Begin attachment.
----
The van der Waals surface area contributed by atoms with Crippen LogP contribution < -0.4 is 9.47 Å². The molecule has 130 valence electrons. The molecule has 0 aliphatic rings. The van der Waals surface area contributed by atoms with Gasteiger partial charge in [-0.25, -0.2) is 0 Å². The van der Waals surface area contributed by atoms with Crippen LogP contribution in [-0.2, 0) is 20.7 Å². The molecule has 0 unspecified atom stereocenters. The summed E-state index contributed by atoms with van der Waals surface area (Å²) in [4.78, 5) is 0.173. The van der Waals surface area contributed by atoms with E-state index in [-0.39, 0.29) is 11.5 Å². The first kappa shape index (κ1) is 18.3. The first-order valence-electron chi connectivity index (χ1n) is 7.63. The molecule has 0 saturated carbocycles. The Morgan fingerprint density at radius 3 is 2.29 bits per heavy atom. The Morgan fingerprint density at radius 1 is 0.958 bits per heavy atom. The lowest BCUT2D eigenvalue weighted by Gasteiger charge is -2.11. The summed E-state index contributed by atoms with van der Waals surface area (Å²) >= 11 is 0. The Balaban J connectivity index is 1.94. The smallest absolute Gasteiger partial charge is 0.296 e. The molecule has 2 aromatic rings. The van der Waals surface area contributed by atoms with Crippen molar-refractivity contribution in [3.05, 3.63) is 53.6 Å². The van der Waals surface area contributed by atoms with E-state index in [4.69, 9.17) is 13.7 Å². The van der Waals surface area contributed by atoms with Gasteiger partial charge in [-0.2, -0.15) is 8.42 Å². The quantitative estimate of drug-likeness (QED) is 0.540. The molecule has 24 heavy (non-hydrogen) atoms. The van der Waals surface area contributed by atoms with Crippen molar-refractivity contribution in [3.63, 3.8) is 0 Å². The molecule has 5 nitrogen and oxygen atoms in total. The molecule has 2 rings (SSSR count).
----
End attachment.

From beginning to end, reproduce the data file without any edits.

The van der Waals surface area contributed by atoms with Crippen LogP contribution < -0.4 is 9.47 Å². The molecule has 130 valence electrons. The molecule has 0 aliphatic rings. The van der Waals surface area contributed by atoms with Gasteiger partial charge in [-0.25, -0.2) is 0 Å². The van der Waals surface area contributed by atoms with Crippen LogP contribution in [-0.2, 0) is 20.7 Å². The molecule has 0 unspecified atom stereocenters. The summed E-state index contributed by atoms with van der Waals surface area (Å²) in [4.78, 5) is 0.173. The van der Waals surface area contributed by atoms with E-state index in [-0.39, 0.29) is 11.5 Å². The first kappa shape index (κ1) is 18.3. The first-order valence-electron chi connectivity index (χ1n) is 7.63. The molecule has 0 saturated carbocycles. The Morgan fingerprint density at radius 3 is 2.29 bits per heavy atom. The Morgan fingerprint density at radius 1 is 0.958 bits per heavy atom. The lowest BCUT2D eigenvalue weighted by Gasteiger charge is -2.11. The summed E-state index contributed by atoms with van der Waals surface area (Å²) >= 11 is 0. The Balaban J connectivity index is 1.94. The smallest absolute Gasteiger partial charge is 0.296 e. The molecule has 2 aromatic rings. The van der Waals surface area contributed by atoms with Crippen molar-refractivity contribution in [3.05, 3.63) is 53.6 Å². The van der Waals surface area contributed by atoms with E-state index in [4.69, 9.17) is 13.7 Å². The van der Waals surface area contributed by atoms with Gasteiger partial charge in [-0.2, -0.15) is 8.42 Å². The quantitative estimate of drug-likeness (QED) is 0.540. The molecule has 24 heavy (non-hydrogen) atoms. The van der Waals surface area contributed by atoms with Crippen molar-refractivity contribution in [3.63, 3.8) is 0 Å². The molecule has 5 nitrogen and oxygen atoms in total. The molecule has 2 rings (SSSR count).